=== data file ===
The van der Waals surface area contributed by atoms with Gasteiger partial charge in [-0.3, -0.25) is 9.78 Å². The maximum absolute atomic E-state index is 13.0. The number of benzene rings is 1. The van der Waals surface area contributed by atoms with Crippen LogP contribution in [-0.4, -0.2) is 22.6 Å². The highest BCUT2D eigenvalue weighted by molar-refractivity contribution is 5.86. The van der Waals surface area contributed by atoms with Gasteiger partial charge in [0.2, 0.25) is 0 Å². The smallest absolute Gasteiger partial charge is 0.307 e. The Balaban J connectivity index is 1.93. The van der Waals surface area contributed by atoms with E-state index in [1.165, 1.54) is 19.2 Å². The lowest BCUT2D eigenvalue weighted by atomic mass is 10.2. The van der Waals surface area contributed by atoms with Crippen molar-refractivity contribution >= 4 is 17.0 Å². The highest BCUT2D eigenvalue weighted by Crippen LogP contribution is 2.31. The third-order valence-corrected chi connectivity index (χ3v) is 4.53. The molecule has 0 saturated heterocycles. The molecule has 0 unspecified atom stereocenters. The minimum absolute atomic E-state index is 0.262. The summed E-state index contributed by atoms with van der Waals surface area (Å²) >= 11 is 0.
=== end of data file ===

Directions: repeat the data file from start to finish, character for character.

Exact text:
The van der Waals surface area contributed by atoms with Gasteiger partial charge in [-0.3, -0.25) is 9.78 Å². The maximum absolute atomic E-state index is 13.0. The number of benzene rings is 1. The van der Waals surface area contributed by atoms with Crippen LogP contribution in [-0.4, -0.2) is 22.6 Å². The highest BCUT2D eigenvalue weighted by molar-refractivity contribution is 5.86. The van der Waals surface area contributed by atoms with Gasteiger partial charge in [0.2, 0.25) is 0 Å². The smallest absolute Gasteiger partial charge is 0.307 e. The Balaban J connectivity index is 1.93. The van der Waals surface area contributed by atoms with E-state index in [1.165, 1.54) is 19.2 Å². The lowest BCUT2D eigenvalue weighted by atomic mass is 10.2. The van der Waals surface area contributed by atoms with Crippen molar-refractivity contribution >= 4 is 17.0 Å². The highest BCUT2D eigenvalue weighted by Crippen LogP contribution is 2.31. The third-order valence-corrected chi connectivity index (χ3v) is 4.53. The molecule has 0 saturated heterocycles. The molecule has 0 unspecified atom stereocenters. The minimum absolute atomic E-state index is 0.262. The summed E-state index contributed by atoms with van der Waals surface area (Å²) >= 11 is 0.